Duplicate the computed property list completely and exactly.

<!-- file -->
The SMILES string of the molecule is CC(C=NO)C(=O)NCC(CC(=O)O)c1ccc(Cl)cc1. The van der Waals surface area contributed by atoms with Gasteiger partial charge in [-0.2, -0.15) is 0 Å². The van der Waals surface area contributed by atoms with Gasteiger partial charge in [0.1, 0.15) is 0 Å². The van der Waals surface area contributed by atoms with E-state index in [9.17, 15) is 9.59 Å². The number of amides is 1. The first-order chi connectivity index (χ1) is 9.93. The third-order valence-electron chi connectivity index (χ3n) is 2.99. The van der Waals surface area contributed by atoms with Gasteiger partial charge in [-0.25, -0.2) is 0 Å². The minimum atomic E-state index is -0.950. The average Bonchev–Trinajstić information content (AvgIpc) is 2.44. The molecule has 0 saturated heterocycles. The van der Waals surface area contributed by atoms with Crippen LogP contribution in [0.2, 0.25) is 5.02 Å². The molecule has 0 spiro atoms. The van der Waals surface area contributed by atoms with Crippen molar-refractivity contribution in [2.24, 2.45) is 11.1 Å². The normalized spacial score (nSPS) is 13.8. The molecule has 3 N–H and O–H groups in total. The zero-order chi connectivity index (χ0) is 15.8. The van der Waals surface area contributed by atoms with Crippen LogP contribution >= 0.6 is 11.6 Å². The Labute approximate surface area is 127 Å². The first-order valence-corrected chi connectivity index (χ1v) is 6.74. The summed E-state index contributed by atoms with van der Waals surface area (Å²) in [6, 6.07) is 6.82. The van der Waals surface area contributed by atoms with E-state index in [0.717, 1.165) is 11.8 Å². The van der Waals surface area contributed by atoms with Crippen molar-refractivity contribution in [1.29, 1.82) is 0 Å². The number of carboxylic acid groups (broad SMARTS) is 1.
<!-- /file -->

The SMILES string of the molecule is CC(C=NO)C(=O)NCC(CC(=O)O)c1ccc(Cl)cc1. The van der Waals surface area contributed by atoms with Gasteiger partial charge in [-0.2, -0.15) is 0 Å². The van der Waals surface area contributed by atoms with Gasteiger partial charge in [0.1, 0.15) is 0 Å². The van der Waals surface area contributed by atoms with E-state index in [9.17, 15) is 9.59 Å². The number of amides is 1. The first-order chi connectivity index (χ1) is 9.93. The third-order valence-electron chi connectivity index (χ3n) is 2.99. The van der Waals surface area contributed by atoms with Gasteiger partial charge in [-0.25, -0.2) is 0 Å². The minimum atomic E-state index is -0.950. The average Bonchev–Trinajstić information content (AvgIpc) is 2.44. The molecule has 0 saturated heterocycles. The van der Waals surface area contributed by atoms with Crippen LogP contribution in [0.2, 0.25) is 5.02 Å². The molecule has 0 spiro atoms. The van der Waals surface area contributed by atoms with Crippen molar-refractivity contribution in [2.24, 2.45) is 11.1 Å². The normalized spacial score (nSPS) is 13.8. The molecule has 3 N–H and O–H groups in total. The zero-order chi connectivity index (χ0) is 15.8. The van der Waals surface area contributed by atoms with Crippen LogP contribution >= 0.6 is 11.6 Å². The Labute approximate surface area is 127 Å². The first-order valence-corrected chi connectivity index (χ1v) is 6.74. The summed E-state index contributed by atoms with van der Waals surface area (Å²) in [6, 6.07) is 6.82. The van der Waals surface area contributed by atoms with E-state index in [0.717, 1.165) is 11.8 Å². The van der Waals surface area contributed by atoms with Crippen molar-refractivity contribution in [1.29, 1.82) is 0 Å². The number of carboxylic acid groups (broad SMARTS) is 1.